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Gila River ASU grad found her place after transferring

ASU grad Priscilla Terry in her ASU cap and gown in a desert landscape

ASU grad Priscilla Terry.

May 03, 2021

Editor's note: This story is part of a series of profiles of notable spring 2021 graduates.

For Sun Devil Priscilla Terry, the path to her BA in marketing wasn’t necessarily quick or easy. But now that she’s graduating cum laude during spring 2021 commencement, the accomplishment is all the more rewarding.

A graduate of Westwood High School in Mesa, Arizona, Terry began her college journey at Mesa Community College in 2015 and faced some delays because of switching majors and just transitioning to college life. 

“Transitioning into college was a bit difficult, and my grades reflected that. I failed a few classes or just stopped going because I was uninterested, which is crazy because I would never do that now,” she said. 

She earned her associate degree in general business after four years and transferred to ASU’s W. P. Carey School of Business for her last two years. She was a little worried about transitioning to such a big campus but was surprised at the connections she made. 

“I was worried that I wasn’t going to fit in because I had already done an extra two years of college and wasn’t involved in any clubs or teams,” she said. “But I was surprised by my peers and never felt left out, and in fact I related to my classmates and was able to communicate great with others!”

Terry, who is a member of the Gila River Indian Community, credits the Gila River Indian Community Tribal Education Department for being her lifeline, for inspiring her to get good grades and for allowing her to afford higher education and graduate without debt. 

“Getting my degree is such an accomplishment, and I cannot believe I did it!” Terry said. “Knowing that I have a degree opens so many doors, and I’m looking forward to what opportunities come my way.”

As she prepared to graduate, Terry reflected on her time at ASU and shared advice for current Sun Devils.

Question: What was your “aha” moment when you realized you wanted to study the field you majored in?

Answer: During my visual merchandising class at MCC! I was assigned to make a window display with another classmate, and that was when I realized that I’m not great at creating products from scratch but am good at putting things together, like styling.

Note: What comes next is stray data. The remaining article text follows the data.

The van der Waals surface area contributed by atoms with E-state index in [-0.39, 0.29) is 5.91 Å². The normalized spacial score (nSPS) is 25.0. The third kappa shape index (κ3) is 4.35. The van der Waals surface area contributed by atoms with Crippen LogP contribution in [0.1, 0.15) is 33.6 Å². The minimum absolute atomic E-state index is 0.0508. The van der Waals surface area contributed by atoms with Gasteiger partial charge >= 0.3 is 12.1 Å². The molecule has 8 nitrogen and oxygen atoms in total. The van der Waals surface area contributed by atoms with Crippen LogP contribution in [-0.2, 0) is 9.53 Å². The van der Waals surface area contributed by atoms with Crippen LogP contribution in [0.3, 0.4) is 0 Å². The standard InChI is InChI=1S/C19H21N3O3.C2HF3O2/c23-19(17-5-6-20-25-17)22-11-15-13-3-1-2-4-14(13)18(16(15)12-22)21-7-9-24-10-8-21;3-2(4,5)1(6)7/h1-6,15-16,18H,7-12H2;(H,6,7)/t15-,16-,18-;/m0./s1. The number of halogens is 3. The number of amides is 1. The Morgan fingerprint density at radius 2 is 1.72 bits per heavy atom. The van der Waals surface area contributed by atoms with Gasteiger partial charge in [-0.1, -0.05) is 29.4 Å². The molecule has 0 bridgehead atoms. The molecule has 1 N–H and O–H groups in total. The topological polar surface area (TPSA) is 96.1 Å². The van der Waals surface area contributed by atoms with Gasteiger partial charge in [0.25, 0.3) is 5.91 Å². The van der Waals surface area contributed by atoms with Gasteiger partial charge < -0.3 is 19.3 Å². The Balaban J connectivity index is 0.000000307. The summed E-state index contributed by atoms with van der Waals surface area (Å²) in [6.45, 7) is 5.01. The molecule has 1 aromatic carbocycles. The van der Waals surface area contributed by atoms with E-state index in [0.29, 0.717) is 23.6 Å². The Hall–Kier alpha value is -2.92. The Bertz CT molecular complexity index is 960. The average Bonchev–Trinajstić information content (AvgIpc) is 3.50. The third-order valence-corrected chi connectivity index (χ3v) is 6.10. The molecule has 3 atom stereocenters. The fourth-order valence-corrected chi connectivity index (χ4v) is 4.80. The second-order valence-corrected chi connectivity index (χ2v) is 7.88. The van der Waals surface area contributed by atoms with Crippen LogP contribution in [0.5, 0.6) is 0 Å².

Q: Which professor taught you the most important lesson while at ASU?

A: John Dietrich. I actually just took his course this semester; I felt like he had the most impact during my time at ASU. He has vast experience and gave lessons on topics that will be used in our professional careers.

Q: What’s the best piece of advice you’d give to those still in school?

A: To not give up and to always do your assignments even if it isn’t your best work. During the times that I was burnt out and wanted to just skip an assignment I always had to remind myself that it is better to turn something in than nothing at all.

Q: What was your favorite spot on campus, whether for studying, meeting friends or just thinking about life? 

A: My favorite spot was the MU! Unfortunately most of my life at ASU was spent online due to COVID-19, but during my in-person courses, I would love to study there and be around other students. 

Q: What are your plans after graduation?

A: I plan on going full time at my current job! I am currently a marketing assistant at a local interior design firm with two lifestyle shops in the Valley and an e-commerce site. I am very excited to dedicate my time toward the company and create content for our consumers and social media followers.

Q: If someone gave you $40 million to solve one problem on our planet, what would you tackle?

A: If I had $40 million to solve one problem, it would go toward organizations that intervene in violence inflicted on Black communities by the state and government and support the Black community. While it may take more than $40 million, I would like to educate others on systemic racism and how the value of life can be altered based on your racial background.

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